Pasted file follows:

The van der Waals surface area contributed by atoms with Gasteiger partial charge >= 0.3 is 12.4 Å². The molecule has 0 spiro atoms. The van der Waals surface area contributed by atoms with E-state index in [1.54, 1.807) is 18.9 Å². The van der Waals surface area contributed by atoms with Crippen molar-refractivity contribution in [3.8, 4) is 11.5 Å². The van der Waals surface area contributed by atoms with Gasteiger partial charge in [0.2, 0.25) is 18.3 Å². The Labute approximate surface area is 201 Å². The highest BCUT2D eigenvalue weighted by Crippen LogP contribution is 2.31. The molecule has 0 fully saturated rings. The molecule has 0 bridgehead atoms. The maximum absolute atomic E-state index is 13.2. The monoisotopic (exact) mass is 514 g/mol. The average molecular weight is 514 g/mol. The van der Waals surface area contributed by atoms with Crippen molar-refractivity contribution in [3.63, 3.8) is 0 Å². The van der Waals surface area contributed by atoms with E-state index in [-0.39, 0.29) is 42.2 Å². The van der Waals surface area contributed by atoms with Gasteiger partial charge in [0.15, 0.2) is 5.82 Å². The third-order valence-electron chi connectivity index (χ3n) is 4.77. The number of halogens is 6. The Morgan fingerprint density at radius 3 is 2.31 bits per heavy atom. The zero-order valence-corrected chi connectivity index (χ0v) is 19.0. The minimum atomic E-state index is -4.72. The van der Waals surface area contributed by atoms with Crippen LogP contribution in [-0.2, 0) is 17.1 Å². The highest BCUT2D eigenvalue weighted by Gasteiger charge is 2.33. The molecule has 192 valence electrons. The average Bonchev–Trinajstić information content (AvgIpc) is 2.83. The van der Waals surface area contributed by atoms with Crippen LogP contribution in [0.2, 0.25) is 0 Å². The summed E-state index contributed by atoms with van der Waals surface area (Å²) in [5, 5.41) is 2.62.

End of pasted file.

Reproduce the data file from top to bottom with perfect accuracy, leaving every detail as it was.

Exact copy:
The van der Waals surface area contributed by atoms with Gasteiger partial charge >= 0.3 is 12.4 Å². The molecule has 0 spiro atoms. The van der Waals surface area contributed by atoms with E-state index in [1.54, 1.807) is 18.9 Å². The van der Waals surface area contributed by atoms with Crippen molar-refractivity contribution in [3.8, 4) is 11.5 Å². The van der Waals surface area contributed by atoms with Gasteiger partial charge in [0.2, 0.25) is 18.3 Å². The Labute approximate surface area is 201 Å². The highest BCUT2D eigenvalue weighted by Crippen LogP contribution is 2.31. The molecule has 0 fully saturated rings. The molecule has 0 bridgehead atoms. The maximum absolute atomic E-state index is 13.2. The monoisotopic (exact) mass is 514 g/mol. The average molecular weight is 514 g/mol. The van der Waals surface area contributed by atoms with Crippen molar-refractivity contribution in [3.63, 3.8) is 0 Å². The van der Waals surface area contributed by atoms with E-state index in [-0.39, 0.29) is 42.2 Å². The van der Waals surface area contributed by atoms with Gasteiger partial charge in [0.15, 0.2) is 5.82 Å². The third-order valence-electron chi connectivity index (χ3n) is 4.77. The number of halogens is 6. The Morgan fingerprint density at radius 3 is 2.31 bits per heavy atom. The zero-order valence-corrected chi connectivity index (χ0v) is 19.0. The minimum atomic E-state index is -4.72. The van der Waals surface area contributed by atoms with Crippen LogP contribution in [-0.2, 0) is 17.1 Å². The highest BCUT2D eigenvalue weighted by Gasteiger charge is 2.33. The molecule has 192 valence electrons. The average Bonchev–Trinajstić information content (AvgIpc) is 2.83. The van der Waals surface area contributed by atoms with Crippen LogP contribution in [0.2, 0.25) is 0 Å². The summed E-state index contributed by atoms with van der Waals surface area (Å²) in [5, 5.41) is 2.62.